The New Zealand government has announced a series of reforms to its emissions trading scheme, including protections for forestry projects impacted by natural disaster and the winding down of free allocations to heavy emitters, as it gears up to meet its pledge of net-zero emissions.
Under the reforms, the free allocation of emissions permits to industrial users will be gradually reduced over time. Initially, allocations will be reduced at 1 per cent per year from 2021-2030, then at 2 per cent from 2030-2041, and at 3 per cent per year from 2041-2050.
The reduction industrial allowances had been flagged by the New Zealand government for some time and is seen as a crucial way of beginning to put pressure on large emitters to begin reducing their own emissions.
“We are all in this together. Whether it’s supporting coastal communities to plan for sea level rise, making fuel efficient cars cheaper for families, or partnering with businesses and farmers to find the best ways to reduce their emissions and create sustainable jobs, our Government is working alongside New Zealanders to tackle the climate crisis,” climate change minister James Shaw said.
“Phasing down free allocation to major industrial emitters that have been part of the scheme for some time helps the ETS do what it’s supposed to do: drive emissions down across all sectors of the economy to help ensure a stable climate for future generations.
“The previous Government had indicated plans to do this from 2013 but put them on hold, leaving the industry waiting and unable to make important investment decisions.”
“We’ve consulted with stakeholders and are now providing them with the clarity and direction they’ve been asking for – a gradual and steady path of change with time for businesses and communities to adjust,” Shaw added.
The agricultural sector will be shielded from the changes, which currently receives free permits covering 95 per cent of the sector’s emissions, an allowance that will be maintained despite the stricter caps to be placed on industrial emitters.
The price of emissions permits in New Zealand has recovered substantially after reaching lows in 2013 and 2014, where the price fell to around NZ$2.70 per tonne. Spot prices are now trading at around NZ$24 per tonne.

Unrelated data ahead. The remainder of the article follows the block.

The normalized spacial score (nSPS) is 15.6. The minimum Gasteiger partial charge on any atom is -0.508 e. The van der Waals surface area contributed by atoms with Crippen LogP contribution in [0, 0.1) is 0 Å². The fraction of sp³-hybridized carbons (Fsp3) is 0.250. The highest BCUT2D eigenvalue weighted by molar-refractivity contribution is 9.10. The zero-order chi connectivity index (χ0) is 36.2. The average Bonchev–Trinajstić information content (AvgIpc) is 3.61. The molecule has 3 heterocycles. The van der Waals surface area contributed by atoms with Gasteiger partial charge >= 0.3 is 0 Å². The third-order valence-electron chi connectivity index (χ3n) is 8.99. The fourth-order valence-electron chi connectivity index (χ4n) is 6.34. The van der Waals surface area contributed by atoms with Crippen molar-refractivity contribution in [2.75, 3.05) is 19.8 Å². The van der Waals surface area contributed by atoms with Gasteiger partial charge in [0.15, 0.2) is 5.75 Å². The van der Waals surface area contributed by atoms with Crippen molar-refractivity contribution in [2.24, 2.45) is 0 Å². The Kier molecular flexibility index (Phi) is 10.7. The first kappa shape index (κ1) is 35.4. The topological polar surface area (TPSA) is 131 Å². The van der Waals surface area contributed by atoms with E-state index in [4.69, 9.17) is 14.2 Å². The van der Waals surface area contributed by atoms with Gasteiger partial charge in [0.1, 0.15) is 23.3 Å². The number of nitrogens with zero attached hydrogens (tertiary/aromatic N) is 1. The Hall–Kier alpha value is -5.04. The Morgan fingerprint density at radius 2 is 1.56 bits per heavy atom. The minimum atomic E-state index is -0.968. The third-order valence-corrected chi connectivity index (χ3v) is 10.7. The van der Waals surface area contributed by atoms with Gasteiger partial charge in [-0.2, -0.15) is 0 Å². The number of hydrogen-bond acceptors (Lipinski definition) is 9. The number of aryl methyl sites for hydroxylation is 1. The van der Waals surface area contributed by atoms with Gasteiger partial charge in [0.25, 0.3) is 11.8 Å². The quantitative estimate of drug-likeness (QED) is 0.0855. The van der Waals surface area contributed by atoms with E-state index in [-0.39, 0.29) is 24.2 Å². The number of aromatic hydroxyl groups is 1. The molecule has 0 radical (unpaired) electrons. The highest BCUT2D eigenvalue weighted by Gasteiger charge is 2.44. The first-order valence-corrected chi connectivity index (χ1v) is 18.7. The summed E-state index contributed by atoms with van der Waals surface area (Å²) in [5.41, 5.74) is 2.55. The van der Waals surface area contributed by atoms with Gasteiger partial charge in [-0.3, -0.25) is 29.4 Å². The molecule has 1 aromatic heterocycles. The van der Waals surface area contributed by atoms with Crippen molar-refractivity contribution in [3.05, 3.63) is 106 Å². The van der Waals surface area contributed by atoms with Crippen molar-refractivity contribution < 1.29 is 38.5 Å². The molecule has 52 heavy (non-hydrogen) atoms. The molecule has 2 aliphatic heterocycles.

Higher carbon permit prices, and a stronger commitment from the NZ government to reduce emissions will place challenges on an economy that is reliant on agriculture. However, it has also prompted action, including a commitment from major dairy producer Fonterra to accelerate the phase out of coal use in milk drying.
“Officials have shown that the phase-down does not pose a financial risk to ETS businesses as the ETS accounts for only a small part of a firm’s operating costs, and any additional cost to large polluting businesses will be manageable and will encourage businesses to invest in clean energy alternatives that reduce emissions,” Shaw said.
“But the government is aware our industries face international influences, which is why the independent Climate Change Commission will review phase-down rates and advise governments on appropriate allocations if technology, or the economics, or the global situation changes.”
“We are all in this together. Whether it’s supporting coastal communities to plan for sea level rise, making fuel efficient cars cheaper for families, or partnering with businesses and farmers to find the best ways to reduce their emissions and create sustainable jobs, our Government is working alongside New Zealanders to tackle the climate crisis,” Shaw added.
Additional reforms to the NZ ETS design will allow for “averaging” accounting and the awarding of carbon credits throughout the life of a forest project and provide greater protections to landowners undertaking forestry projects, who may face the financial ramifications of damage to forests as a result of storms or fire.
“Forestry participants will be able to ‘relocate’ a forest under averaging accounting – perhaps to a less productive land area – without having to surrender units for the deforested area and they won’t have to pay back units in the event of natural disasters, such as a forest fire or major storm, provided they replant in four years,” New Zealand forestry minister Shane Jones said.
“These are sensible changes, which make sure it’s easy for people to use their land how they want,” Mr Jones said.
The New Zealand Government is ramping up efforts to reduce emissions, following the tabling of legislation that will put the country’s goal of achieving zero net emissions into law.
The moves by the New Zealand Government to strengthen the design of its emissions trading scheme are in contrast to those of the Australian Government, which has sought measures to relax the stringency of emissions caps placed on large industrial emitters under the Safeguard Mechanism, and the recent flop of the latest Emissions Reduction Fund auction.